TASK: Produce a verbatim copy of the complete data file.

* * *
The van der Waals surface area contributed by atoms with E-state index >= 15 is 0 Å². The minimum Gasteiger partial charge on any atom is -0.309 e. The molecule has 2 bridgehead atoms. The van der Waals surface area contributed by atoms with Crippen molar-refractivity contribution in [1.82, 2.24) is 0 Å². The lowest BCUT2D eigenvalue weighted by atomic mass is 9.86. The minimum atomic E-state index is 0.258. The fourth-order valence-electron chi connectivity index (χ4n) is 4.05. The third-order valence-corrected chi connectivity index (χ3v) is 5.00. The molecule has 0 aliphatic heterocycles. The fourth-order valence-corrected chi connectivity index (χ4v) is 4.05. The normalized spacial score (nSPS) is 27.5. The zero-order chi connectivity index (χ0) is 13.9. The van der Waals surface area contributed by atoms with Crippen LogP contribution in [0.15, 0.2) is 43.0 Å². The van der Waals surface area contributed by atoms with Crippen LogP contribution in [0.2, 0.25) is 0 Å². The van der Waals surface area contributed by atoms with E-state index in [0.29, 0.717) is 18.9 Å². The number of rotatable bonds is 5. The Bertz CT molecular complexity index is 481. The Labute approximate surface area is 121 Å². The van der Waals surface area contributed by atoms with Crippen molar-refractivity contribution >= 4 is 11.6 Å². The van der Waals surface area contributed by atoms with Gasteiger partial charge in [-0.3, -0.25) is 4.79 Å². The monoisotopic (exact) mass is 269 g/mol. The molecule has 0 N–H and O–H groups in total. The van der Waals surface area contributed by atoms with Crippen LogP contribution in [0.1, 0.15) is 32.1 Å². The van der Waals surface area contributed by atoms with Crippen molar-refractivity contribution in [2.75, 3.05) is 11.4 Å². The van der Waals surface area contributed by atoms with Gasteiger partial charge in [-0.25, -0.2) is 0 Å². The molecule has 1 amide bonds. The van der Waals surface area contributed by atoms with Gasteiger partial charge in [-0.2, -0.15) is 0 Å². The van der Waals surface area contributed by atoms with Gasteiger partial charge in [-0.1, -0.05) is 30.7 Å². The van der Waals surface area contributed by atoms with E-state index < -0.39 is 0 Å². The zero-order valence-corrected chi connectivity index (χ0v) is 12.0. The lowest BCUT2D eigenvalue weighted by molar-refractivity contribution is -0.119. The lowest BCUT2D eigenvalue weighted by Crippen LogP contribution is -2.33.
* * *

The van der Waals surface area contributed by atoms with E-state index >= 15 is 0 Å². The minimum Gasteiger partial charge on any atom is -0.309 e. The molecule has 2 bridgehead atoms. The van der Waals surface area contributed by atoms with Crippen molar-refractivity contribution in [1.82, 2.24) is 0 Å². The lowest BCUT2D eigenvalue weighted by atomic mass is 9.86. The minimum atomic E-state index is 0.258. The fourth-order valence-electron chi connectivity index (χ4n) is 4.05. The third-order valence-corrected chi connectivity index (χ3v) is 5.00. The molecule has 0 aliphatic heterocycles. The fourth-order valence-corrected chi connectivity index (χ4v) is 4.05. The normalized spacial score (nSPS) is 27.5. The zero-order chi connectivity index (χ0) is 13.9. The van der Waals surface area contributed by atoms with Crippen LogP contribution in [0.15, 0.2) is 43.0 Å². The van der Waals surface area contributed by atoms with Crippen LogP contribution in [0.2, 0.25) is 0 Å². The van der Waals surface area contributed by atoms with E-state index in [0.29, 0.717) is 18.9 Å². The number of rotatable bonds is 5. The Bertz CT molecular complexity index is 481. The Labute approximate surface area is 121 Å². The van der Waals surface area contributed by atoms with Crippen molar-refractivity contribution >= 4 is 11.6 Å². The van der Waals surface area contributed by atoms with Gasteiger partial charge in [-0.3, -0.25) is 4.79 Å². The monoisotopic (exact) mass is 269 g/mol. The molecule has 0 N–H and O–H groups in total. The van der Waals surface area contributed by atoms with Crippen LogP contribution in [0.1, 0.15) is 32.1 Å². The van der Waals surface area contributed by atoms with Crippen molar-refractivity contribution in [2.75, 3.05) is 11.4 Å². The van der Waals surface area contributed by atoms with Gasteiger partial charge in [-0.25, -0.2) is 0 Å². The molecule has 1 amide bonds. The van der Waals surface area contributed by atoms with Gasteiger partial charge in [-0.2, -0.15) is 0 Å². The van der Waals surface area contributed by atoms with Gasteiger partial charge in [-0.1, -0.05) is 30.7 Å². The van der Waals surface area contributed by atoms with E-state index < -0.39 is 0 Å². The zero-order valence-corrected chi connectivity index (χ0v) is 12.0. The lowest BCUT2D eigenvalue weighted by molar-refractivity contribution is -0.119. The lowest BCUT2D eigenvalue weighted by Crippen LogP contribution is -2.33.